My top Ten Tips for Free Motion Machine Quilting
Looking for some “fabulous” free motion quilting tips?
Then look no further.
I don’t make many quilts any more, but I still do a lot of free motion – mostly free motion embroidery like this.
But I’ve been doing free motion for as long as I can remember (that’s a long time) and I know some of you struggle with it, so here are my Top Ten favorite tips for free motion ..
#1: the quilt sandwich
Before you begin machine quilting, you should ensure that your quilt is properly sandwiched and basted. Time taken for preparation beforehand will prevent problems occurring during the machine quilting process.
- The backing and the batting should be at least 2" larger than the quilt top on all sides.
- Press the top and the backing
- Lay out the backing, wrong side up
- Smooth out all the wrinkles
- Lay out the batting on top of the backing and smooth out all the wrinkles
- Center the quilt top, right side up, on top of the batting and smooth out all the wrinkles
- Baste in place
Basting can be done using any of the following methods
There are a variety of basting sprays available. For best results, follow the instructions on the can, and always ensure you’re in a well-ventilated area when using basting sprays.
Quilter’s safety pins are slightly bent so that they are easy to remove as you’re sewing. Start pinning at one end of the quilt and work your way across and up, folding the quilt if necessary and ensuring that the quilt lays flat and wrinkle-free before you pin. Space the safety pins up to 6" apart.
Use a long darning needle to hand stitch and the process will go much quicker.
- Baste close to the outer edge of the quilt first and then work across from one side to the other
- If you’re right-handed, work right to left; if you’re left-handed, work left to right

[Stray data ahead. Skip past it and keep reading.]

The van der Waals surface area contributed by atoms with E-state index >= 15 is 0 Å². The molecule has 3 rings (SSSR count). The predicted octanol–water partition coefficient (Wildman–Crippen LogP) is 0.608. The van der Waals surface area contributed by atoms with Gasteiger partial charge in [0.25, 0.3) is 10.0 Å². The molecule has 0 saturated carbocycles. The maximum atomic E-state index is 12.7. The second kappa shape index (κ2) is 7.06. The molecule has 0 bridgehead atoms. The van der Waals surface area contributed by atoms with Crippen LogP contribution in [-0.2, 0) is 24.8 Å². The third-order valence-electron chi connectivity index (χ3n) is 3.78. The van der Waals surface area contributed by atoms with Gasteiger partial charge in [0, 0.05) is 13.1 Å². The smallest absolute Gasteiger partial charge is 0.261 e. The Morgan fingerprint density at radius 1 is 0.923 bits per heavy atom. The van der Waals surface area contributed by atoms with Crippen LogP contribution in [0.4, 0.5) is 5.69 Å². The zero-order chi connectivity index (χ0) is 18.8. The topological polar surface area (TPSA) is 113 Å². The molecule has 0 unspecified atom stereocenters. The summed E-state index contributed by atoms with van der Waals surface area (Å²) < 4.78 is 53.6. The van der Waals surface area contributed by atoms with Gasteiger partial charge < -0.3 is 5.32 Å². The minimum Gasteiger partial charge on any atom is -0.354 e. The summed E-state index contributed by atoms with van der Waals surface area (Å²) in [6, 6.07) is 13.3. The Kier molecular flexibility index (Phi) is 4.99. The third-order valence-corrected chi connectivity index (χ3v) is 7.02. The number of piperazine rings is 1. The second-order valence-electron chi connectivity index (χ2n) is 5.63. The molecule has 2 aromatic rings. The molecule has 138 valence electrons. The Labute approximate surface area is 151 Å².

- Backstitch at the end of each row
- Basting lines should be approx 6" apart
- When you’re done basting across the quilt, rotate the quilt 45 deg and baste across the quilt in that direction also
#2: a good sewing or quilting machine
A good sewing or quilting machine will improve the quality of your machine quilting greatly. A good machine doesn’t have to cost a lot of money, but it should provide at the very least, good quality stitch and tension features.
If you’re are in the market for a new machine, download my free eBook “Quilting Machine Buyers Guide” which will help you prepare for machine shopping.
quilting-machine-buyers-guide.zip (429.6 KiB)
Make sure you’re familiar with the features of your sewing or quilting machine (that’s right – read the manual), and that you’re comfortable using your machine.
#3: machine feet
Specialty machine feet are designed to assist the machine user in getting the very best quality stitch possible, and using these feet can reduce a lot of problems associated with machine quilting.
walking foot or even feed foot
A walking foot or even feed foot, is helpful when doing straight stitching on bulky fabrics and quilts. This type of foot will provide a straight stitching line with uniform stitch length. Using a quilting bar with the walking foot will assist in stitching evenly spaced rows.
The walking foot, working in unison with the feed dogs, provides a smooth and even feed of the fabric, and assists in preventing the layers of the quilt from shifting.
Some models of quilting and sewing machines come equipped with an in-built even feed, or walking foot. This usually provides easier and better quality stitching than when using a standard walking foot attachment.
free motion foot
A free motion foot should be used when doing free motion quilting. Free motion quilting is normally done with the feed dogs down, however some quilters like to work with the feed dogs up. This is a personal preference and you should take the time to test both methods to determine which one you’re most comfortable with.
The free motion quilting technique can be challenging to master and if you have never done free motion quilting, it’s a good idea to take some classes to learn the technique or at least invest in a book that explains the technique.
It’s important to make sure you’re working with the correct needle for the type of thread that you’re using.
Always make sure your needle is sharp in order to provide the best possible stitch quality. A dull needle will break the fibers of your fabric rather than pierce them, and as a result you can sometimes end up with unsightly broken fibers pushed through to the back of your project.
There is a reason why there are so many different types of needles available; they each serve a different purpose. You can visit the Schmetz Needle website and download a pdf version of their needle chart for descriptions on the different types of needles available.
There are many different types of thread on the market these days, which is such a great thing for quilters – we have a huge selection of types, weights and colors to choose from.